The type of triangle and how the patterns are clustering on the chart can give an important outlook on the market. For example, in an uptrend, a group of triangles with reducing orientation can be a sign that the trend is weakening in the current direction.
When does a Triangle Predict a Trend Continuation?
One thing most people ask is this: When does a triangle indicate a continuation and when does it suggest a reversal?
Triangles mark periods of consolidation. It makes sense then that more often than not a triangle will point towards a continuation of the leading trend.
As an example, the table below summarizes patterns found over a 4-year period on the USD/JPY fifteen minute (M15) chart. In this analysis, the break out immediately following the triangle was measured.
The table shows that in 54.3 percent of the cases, a downward move of the market occurred just after a descending triangle appeared. Almost identically, 54.1 percent of ascending triangles were followed by an upward move of the market.
In the USD/JPY chart at least, triangle formations were indeed good predictors of trend continuation.
Examples of trend continuation
The chart in Figure 2 shows an ascending triangle in an uptrend. Notice that the pattern itself occurs during a period when momentum is slowing. This is a classic triangle formation that marks a brief consolidation but not a trend reversal. It’s a pause.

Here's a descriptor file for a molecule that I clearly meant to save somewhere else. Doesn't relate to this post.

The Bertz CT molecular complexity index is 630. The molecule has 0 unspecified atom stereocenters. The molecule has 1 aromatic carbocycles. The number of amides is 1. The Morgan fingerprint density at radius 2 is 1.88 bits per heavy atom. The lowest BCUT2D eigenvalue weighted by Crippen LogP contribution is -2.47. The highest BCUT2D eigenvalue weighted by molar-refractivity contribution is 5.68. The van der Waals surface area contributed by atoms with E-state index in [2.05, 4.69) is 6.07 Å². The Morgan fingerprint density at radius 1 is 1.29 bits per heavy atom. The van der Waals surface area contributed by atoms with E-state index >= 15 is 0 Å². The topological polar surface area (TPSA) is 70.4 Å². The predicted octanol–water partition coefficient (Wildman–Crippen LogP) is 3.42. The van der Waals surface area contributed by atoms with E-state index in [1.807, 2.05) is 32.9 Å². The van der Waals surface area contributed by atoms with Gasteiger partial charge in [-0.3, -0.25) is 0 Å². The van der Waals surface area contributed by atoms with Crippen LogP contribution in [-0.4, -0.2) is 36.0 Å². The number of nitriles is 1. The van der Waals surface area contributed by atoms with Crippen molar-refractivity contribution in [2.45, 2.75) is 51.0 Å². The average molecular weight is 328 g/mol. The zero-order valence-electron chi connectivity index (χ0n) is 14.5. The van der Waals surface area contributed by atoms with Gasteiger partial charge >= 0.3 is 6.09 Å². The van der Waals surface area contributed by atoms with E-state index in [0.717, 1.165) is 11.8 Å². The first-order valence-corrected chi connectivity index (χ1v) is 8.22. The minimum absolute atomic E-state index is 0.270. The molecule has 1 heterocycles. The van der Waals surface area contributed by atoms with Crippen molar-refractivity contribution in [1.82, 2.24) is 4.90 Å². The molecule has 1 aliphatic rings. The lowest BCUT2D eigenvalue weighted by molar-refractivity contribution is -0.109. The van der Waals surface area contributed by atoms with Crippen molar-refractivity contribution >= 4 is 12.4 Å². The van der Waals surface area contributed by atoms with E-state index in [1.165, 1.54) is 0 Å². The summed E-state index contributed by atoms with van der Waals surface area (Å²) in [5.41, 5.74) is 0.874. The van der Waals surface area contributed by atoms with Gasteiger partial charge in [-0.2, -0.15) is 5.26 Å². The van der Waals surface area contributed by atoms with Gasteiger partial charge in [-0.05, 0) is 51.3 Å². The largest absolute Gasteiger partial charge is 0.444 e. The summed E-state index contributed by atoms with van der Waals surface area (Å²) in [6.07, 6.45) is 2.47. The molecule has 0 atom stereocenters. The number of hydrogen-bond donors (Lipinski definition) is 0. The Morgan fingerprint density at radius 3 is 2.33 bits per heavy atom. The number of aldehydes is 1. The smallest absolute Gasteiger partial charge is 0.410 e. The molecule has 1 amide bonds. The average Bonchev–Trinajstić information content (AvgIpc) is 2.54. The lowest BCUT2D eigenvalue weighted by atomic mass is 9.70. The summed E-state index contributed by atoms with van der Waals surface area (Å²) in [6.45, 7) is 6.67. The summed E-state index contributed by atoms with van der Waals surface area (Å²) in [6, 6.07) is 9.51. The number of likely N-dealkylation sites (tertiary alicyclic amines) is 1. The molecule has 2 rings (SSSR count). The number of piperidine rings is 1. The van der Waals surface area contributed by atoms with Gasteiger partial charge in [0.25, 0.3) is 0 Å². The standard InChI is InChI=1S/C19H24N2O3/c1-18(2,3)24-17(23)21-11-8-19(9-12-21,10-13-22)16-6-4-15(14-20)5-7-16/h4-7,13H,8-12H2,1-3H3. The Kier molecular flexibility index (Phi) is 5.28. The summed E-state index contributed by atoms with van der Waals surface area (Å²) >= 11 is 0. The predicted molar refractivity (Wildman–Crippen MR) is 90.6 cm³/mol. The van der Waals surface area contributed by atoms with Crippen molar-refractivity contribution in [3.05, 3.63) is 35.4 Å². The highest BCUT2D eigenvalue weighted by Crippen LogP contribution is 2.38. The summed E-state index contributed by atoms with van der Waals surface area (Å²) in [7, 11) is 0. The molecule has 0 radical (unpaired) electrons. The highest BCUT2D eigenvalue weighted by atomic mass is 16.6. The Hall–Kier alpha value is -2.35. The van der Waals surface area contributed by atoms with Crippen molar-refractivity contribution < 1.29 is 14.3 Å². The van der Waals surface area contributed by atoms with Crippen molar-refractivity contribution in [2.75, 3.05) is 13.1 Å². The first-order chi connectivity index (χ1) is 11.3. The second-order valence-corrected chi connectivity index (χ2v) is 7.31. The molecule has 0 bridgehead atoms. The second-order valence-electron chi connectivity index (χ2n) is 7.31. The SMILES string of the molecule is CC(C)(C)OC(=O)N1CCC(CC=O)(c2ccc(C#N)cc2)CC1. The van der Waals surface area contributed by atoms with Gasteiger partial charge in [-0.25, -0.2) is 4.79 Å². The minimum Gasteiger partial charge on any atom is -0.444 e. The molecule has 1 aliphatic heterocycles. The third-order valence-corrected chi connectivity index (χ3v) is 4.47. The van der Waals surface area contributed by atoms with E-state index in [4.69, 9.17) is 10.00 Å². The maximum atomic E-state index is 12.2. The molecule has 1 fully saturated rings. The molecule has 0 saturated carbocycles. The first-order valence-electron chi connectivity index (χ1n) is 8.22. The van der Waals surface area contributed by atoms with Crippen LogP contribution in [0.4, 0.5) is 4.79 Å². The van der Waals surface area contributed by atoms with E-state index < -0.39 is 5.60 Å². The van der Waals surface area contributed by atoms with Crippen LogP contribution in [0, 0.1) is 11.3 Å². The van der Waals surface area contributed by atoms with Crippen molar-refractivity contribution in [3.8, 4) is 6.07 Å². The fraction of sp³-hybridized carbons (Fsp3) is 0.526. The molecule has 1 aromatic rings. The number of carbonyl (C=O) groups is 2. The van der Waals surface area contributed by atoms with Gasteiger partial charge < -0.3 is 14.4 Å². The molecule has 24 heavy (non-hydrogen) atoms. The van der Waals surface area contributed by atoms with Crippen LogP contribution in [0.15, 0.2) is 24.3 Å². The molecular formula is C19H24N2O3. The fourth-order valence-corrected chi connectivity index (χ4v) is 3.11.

The trend does in fact break out strongly on the upside shortly after the pattern appears. The small box shows the scale of the triangle within the entire trend.
Figure 3 shows a bearish scenario. Here two strong triangle patterns form in a downtrend.
Notice that in both of these cases the triangle happens at or precedes slowed momentum. I’m measuring “momentum” here by the yellow line which is a long period moving average.
It’s useful to use a moving average alongside triangles. This will outline the overall trend from the market’s noise.
How to Trade Triangle Patterns
Triangles are valuable patterns for any form of trend trading. That means trading continuation of a strong trend. You can also use the appearance of a triangle and triangle groups to either increase or reduce your position.
When trading an upward trend, you can add to your long position on the appearance of a strong ascending triangle. Likewise, you can add to your short position when a descending triangle appears in a downtrend.
The basic trade strategy is:
- Buy on ascending triangle
- Sell on descending triangle
Remember the depth of the triangle is the range of the market’s price during the time the pattern was forming. The depth is a useful measure of volatility because it’s not averaged and is recent. You can use this as a rule of thumb for setting your take profit and stop losses for your trade. You can trade triangle events as single order trades or as a grid.